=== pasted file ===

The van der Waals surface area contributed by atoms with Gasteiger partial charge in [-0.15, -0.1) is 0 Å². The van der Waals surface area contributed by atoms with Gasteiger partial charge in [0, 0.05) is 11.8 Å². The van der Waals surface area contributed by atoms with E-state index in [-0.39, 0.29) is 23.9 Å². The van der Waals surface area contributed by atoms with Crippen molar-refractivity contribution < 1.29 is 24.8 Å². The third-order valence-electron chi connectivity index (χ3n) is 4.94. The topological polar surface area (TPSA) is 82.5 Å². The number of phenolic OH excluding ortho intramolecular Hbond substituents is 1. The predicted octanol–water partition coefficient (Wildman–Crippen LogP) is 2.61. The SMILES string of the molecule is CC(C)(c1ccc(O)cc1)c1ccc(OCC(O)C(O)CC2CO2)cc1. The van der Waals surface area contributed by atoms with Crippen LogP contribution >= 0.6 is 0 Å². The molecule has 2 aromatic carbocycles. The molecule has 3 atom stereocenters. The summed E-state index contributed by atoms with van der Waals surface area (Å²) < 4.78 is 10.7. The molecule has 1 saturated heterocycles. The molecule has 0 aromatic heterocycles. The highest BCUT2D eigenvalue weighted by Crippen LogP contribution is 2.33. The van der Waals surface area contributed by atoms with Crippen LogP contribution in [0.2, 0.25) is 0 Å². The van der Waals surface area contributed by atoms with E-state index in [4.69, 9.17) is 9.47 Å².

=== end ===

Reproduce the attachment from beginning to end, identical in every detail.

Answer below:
The van der Waals surface area contributed by atoms with Gasteiger partial charge in [-0.15, -0.1) is 0 Å². The van der Waals surface area contributed by atoms with Gasteiger partial charge in [0, 0.05) is 11.8 Å². The van der Waals surface area contributed by atoms with E-state index in [-0.39, 0.29) is 23.9 Å². The van der Waals surface area contributed by atoms with Crippen molar-refractivity contribution < 1.29 is 24.8 Å². The third-order valence-electron chi connectivity index (χ3n) is 4.94. The topological polar surface area (TPSA) is 82.5 Å². The number of phenolic OH excluding ortho intramolecular Hbond substituents is 1. The predicted octanol–water partition coefficient (Wildman–Crippen LogP) is 2.61. The SMILES string of the molecule is CC(C)(c1ccc(O)cc1)c1ccc(OCC(O)C(O)CC2CO2)cc1. The van der Waals surface area contributed by atoms with Crippen LogP contribution >= 0.6 is 0 Å². The molecule has 2 aromatic carbocycles. The molecule has 3 atom stereocenters. The summed E-state index contributed by atoms with van der Waals surface area (Å²) < 4.78 is 10.7. The molecule has 1 saturated heterocycles. The molecule has 0 aromatic heterocycles. The highest BCUT2D eigenvalue weighted by Crippen LogP contribution is 2.33. The van der Waals surface area contributed by atoms with Crippen LogP contribution in [0.2, 0.25) is 0 Å². The van der Waals surface area contributed by atoms with E-state index in [4.69, 9.17) is 9.47 Å².